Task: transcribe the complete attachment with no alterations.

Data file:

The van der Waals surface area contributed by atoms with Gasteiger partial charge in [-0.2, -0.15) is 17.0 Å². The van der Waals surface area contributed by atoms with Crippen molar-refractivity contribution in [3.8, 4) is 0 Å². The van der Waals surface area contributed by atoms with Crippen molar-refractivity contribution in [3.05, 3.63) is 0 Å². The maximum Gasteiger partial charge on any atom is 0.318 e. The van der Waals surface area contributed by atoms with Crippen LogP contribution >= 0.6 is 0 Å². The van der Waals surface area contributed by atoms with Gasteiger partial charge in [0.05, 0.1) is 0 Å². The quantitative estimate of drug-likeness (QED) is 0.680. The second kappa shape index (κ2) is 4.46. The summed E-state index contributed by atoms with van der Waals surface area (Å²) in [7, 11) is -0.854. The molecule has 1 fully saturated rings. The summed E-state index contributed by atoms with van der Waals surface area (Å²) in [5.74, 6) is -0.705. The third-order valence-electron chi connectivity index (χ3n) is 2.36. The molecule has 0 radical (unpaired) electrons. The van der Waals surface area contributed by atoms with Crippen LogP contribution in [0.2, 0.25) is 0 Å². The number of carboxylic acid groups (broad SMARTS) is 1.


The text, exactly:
The van der Waals surface area contributed by atoms with Gasteiger partial charge in [-0.2, -0.15) is 17.0 Å². The van der Waals surface area contributed by atoms with Crippen molar-refractivity contribution in [3.8, 4) is 0 Å². The van der Waals surface area contributed by atoms with Crippen molar-refractivity contribution in [3.05, 3.63) is 0 Å². The maximum Gasteiger partial charge on any atom is 0.318 e. The van der Waals surface area contributed by atoms with Crippen LogP contribution >= 0.6 is 0 Å². The van der Waals surface area contributed by atoms with Gasteiger partial charge in [0.05, 0.1) is 0 Å². The quantitative estimate of drug-likeness (QED) is 0.680. The second kappa shape index (κ2) is 4.46. The summed E-state index contributed by atoms with van der Waals surface area (Å²) in [7, 11) is -0.854. The molecule has 1 fully saturated rings. The summed E-state index contributed by atoms with van der Waals surface area (Å²) in [5.74, 6) is -0.705. The third-order valence-electron chi connectivity index (χ3n) is 2.36. The molecule has 0 radical (unpaired) electrons. The van der Waals surface area contributed by atoms with Crippen LogP contribution in [0.2, 0.25) is 0 Å². The number of carboxylic acid groups (broad SMARTS) is 1.